One in 3 US veteran firearm owners keeps a gun loaded and unlocked
One third of United States Armed Forces Veterans store at least one firearm loaded with ammunition and unlocked, according to a new study published in the American Journal of Preventive Medicine that reports on the first survey of a nationally representative sample of this group regarding storage practices. Unsafe firearm storage practices appeared to be strongly related to perceptions about the need to keep firearms for protection. This easy access to lethal means increases suicide risk in an already vulnerable population.
“We know that nearly half of all US Veterans have firearms, and like many non-Veteran adults, it is common for them to store at least one gun loaded and unlocked. The challenge we uncovered, although I think we already suspected this, is that firearm safety practices are strongly related to whether individuals keep their firearms for protection,” explained lead investigator Joseph A. Simonetti, MD, MPH, Assistant Professor at the University of Colorado School of Medicine, Denver, CO, USA. “We recommend that VA providers work on communication strategies to enable Veterans to make informed decisions about firearm safety by balancing the perceived benefits of firearm access against the thoroughly demonstrated risks of that access for those with elevated suicide risk.”
The survey was completed by 3,949 US adults, of whom 561 were US Veterans who own firearms. The prevalence of unsafe firearm storage ranges substantially within the group surveyed, from 9 percent to 65 percent, across individual, household, and firearm ownership characteristics, and is strongly related to other firearm-related behaviors (e.g., carrying handguns), reasons for firearm ownership (e.g., protection versus other), number of firearms owned, and perceptions about the utility of guns stored safely and whether guns make homes safer.
Approximately one in three of the US Veterans who own firearms reported storing at least one of their firearms loaded and unlocked while 22.5 percent stored all of their firearms unloaded and locked. Sixty-six percent of Veteran firearm owners stored at least one firearm unlocked, and 46.7 percent stored at least one loaded.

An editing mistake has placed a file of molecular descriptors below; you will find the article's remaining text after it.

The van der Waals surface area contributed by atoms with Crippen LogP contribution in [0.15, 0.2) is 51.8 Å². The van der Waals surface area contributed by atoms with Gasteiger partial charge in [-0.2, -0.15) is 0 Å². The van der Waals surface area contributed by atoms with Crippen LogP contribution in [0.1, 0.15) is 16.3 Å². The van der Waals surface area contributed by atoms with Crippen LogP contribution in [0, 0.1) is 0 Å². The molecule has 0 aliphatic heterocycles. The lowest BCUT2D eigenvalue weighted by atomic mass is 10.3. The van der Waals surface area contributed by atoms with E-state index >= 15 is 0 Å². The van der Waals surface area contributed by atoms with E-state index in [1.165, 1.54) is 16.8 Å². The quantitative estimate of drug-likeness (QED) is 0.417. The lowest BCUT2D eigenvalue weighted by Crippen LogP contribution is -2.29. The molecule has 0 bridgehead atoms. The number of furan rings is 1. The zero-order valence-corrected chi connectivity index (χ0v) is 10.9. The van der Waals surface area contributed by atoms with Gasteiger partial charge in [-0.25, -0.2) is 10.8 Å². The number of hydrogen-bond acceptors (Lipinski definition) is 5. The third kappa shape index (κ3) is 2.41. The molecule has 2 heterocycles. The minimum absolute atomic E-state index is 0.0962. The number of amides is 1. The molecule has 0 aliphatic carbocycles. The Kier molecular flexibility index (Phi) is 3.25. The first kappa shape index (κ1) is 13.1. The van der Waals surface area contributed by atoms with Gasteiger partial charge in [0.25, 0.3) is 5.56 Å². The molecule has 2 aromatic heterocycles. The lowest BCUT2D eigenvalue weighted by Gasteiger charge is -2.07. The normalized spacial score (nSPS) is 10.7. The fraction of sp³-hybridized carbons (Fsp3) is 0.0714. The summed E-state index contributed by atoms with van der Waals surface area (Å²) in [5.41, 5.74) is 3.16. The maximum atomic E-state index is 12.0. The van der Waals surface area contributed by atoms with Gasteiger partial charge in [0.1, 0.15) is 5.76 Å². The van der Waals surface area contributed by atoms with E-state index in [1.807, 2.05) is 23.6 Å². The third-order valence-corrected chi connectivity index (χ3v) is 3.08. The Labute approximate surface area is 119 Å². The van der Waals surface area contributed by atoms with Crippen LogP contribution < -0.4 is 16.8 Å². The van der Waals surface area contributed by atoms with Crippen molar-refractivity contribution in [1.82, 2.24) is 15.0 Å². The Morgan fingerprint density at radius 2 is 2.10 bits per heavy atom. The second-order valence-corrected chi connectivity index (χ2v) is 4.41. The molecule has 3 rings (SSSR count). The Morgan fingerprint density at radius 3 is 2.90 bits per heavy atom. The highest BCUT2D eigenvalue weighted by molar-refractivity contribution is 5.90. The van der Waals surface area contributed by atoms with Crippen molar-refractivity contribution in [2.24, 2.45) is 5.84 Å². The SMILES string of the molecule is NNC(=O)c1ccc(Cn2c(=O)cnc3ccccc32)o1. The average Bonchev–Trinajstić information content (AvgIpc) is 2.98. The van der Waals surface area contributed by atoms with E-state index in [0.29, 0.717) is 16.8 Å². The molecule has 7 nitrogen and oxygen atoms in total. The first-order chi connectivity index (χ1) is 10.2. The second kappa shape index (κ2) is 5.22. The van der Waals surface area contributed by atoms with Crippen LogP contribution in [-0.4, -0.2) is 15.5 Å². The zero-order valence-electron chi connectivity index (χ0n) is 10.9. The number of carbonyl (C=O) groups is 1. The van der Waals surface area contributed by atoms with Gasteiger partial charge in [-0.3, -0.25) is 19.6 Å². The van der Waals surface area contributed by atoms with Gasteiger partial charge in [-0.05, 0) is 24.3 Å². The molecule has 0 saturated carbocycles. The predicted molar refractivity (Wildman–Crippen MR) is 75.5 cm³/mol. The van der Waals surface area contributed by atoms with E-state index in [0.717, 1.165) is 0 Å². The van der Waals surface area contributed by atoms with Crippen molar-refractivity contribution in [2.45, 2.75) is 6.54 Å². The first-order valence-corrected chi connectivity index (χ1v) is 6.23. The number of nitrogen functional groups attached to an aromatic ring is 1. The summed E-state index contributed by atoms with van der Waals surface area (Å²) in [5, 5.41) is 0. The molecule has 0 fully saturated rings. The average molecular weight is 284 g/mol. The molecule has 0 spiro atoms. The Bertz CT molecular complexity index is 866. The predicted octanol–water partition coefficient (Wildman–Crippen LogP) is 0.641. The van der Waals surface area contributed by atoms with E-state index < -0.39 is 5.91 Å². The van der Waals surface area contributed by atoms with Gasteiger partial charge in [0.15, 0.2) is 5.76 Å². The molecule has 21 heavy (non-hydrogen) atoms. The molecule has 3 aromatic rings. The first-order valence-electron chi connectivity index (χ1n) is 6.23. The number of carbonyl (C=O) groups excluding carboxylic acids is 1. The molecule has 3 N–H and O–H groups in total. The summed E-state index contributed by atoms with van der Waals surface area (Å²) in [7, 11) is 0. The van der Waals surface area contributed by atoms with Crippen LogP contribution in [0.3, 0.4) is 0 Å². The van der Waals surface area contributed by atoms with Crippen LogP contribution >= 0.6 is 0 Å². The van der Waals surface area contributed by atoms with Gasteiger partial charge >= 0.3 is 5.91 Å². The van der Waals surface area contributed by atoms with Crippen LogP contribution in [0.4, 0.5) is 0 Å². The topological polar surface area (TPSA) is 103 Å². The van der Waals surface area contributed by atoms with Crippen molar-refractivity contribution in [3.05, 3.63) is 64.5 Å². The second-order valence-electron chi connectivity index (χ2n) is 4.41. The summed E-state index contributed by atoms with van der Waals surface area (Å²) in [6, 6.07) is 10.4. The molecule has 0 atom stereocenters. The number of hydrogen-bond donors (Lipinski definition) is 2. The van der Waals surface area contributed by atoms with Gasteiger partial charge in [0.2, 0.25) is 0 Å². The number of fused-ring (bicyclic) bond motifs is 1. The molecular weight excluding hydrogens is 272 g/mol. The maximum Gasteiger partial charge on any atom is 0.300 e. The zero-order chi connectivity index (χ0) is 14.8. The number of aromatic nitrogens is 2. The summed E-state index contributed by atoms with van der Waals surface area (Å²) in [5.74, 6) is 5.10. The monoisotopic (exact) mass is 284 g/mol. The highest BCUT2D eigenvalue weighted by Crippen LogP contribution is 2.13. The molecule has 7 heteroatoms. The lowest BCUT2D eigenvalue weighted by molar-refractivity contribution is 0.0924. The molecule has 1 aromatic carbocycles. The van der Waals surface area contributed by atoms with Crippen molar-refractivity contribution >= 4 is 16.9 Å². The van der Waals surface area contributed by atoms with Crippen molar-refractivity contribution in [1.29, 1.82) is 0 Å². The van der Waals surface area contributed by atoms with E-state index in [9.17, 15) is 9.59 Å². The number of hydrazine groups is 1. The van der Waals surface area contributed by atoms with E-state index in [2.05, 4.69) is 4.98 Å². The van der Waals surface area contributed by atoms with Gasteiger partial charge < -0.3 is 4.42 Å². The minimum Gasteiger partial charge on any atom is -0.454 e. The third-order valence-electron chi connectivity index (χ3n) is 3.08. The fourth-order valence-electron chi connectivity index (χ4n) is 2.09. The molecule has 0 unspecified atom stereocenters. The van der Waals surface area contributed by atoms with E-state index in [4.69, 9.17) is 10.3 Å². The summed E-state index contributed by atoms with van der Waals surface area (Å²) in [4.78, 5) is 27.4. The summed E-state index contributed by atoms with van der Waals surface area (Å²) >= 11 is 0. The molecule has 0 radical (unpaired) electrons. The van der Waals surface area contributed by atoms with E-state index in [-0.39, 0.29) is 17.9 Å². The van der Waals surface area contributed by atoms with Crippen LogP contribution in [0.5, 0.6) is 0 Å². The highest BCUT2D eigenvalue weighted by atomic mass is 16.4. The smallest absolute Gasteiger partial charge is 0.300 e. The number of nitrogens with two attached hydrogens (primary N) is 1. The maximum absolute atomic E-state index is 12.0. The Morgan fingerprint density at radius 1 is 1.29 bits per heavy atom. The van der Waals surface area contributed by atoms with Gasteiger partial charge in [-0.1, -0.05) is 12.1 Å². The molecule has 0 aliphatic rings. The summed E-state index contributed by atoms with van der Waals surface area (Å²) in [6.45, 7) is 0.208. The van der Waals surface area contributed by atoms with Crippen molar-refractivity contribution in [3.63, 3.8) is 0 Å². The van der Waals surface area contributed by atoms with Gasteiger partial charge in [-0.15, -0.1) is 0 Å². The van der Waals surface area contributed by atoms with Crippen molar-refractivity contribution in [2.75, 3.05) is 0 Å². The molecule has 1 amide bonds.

Storing a firearm loaded and unlocked was more common among Veteran firearm owners who:
- Disagreed that firearms should be stored unloaded and locked when not in use
- Agreed that firearms are not useful for personal protection if the owner has to take time to load or unlock them
- Agreed that having a firearm in the home makes the household safer
This data was also analyzed by gender, presence of children in the household, urban vs. rural setting, service era, type of firearm and permit, and storage approach and location.
“This information would be informative for the Veterans Health Administration (VHA) initiatives aiming to address the high burden of suicide among all Veterans, including those not receiving VHA healthcare,” said Dr. Simonetti.
With Veterans accounting for nearly one in five adult suicides and two of every three Veteran suicides firearm-related, the study has important implications for the VHA. Suicide prevention is a leading clinical priority within the VHA and reducing access to common and highly lethal methods of suicide is considered essential to preventing suicide. Therefore, the VHA is expanding its efforts to promote firearm safety by developing materials to support lethal-means safety counseling by VHA providers and by distributing firearm-locking mechanisms to at-risk patients.
Previous studies had not comprehensively described firearm storage practices among a nationally representative sample of the overall or VHA-enrolled Veteran population. Studies assessing firearm-related risk perceptions in the general population have shown that only 6 percent of firearm owners agree that household firearms increase suicide risk, and that the intensity of such beliefs, along with reasons for ownership, are related to how firearms are stored. How these beliefs relate to storage practices has not been assessed among Veterans.
Jillian B. Morgan